Monthly Archive

Worth Repeating: Aural Habilitation Update: The Role of Speech Production Skills of Infants and Children With Hearing Loss

1st January, 2008

Pratt, S. (2005, March 22). The ASHA Leader.
It is well known that the development of speech is extremely limited without adequate auditory input and feedback. An obvious example is that hearing loss in infancy and early childhood usually affects all as pects of speech production unless there is early and consistent use of sensory aids as well as substantive sensorimotor and linguistic training. The speech development of infants and children with hearing loss hinges on their abilities to use audition not only to learn the sounds of their language, but also to use their articulators to produce those sounds and make use of auditory feedback to refine their speech over time. As such, the speech of children with prelingual hearing loss is particularly susceptible to delay and disorder, especially if the severity of the hearing loss is substantial and intervention is delayed or inadequate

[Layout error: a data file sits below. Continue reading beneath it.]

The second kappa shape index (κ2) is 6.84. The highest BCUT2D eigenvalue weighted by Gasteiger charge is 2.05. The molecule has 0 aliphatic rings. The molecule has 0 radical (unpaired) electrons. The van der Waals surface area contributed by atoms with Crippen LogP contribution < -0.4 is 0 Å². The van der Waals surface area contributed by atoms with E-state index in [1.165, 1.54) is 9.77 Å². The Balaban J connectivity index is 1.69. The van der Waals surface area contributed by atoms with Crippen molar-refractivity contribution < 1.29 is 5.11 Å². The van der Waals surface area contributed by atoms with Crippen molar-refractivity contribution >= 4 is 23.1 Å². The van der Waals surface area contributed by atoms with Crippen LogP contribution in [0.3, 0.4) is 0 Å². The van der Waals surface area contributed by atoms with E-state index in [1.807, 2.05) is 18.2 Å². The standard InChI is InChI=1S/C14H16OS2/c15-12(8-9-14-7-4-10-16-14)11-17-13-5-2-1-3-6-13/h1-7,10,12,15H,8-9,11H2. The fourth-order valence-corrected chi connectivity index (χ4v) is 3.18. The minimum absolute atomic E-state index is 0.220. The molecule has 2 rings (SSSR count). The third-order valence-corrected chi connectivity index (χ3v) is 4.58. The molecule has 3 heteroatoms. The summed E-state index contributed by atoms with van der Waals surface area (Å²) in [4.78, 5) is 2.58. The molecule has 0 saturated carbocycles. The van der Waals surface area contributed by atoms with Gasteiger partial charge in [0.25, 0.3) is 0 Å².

See the full Article HERE

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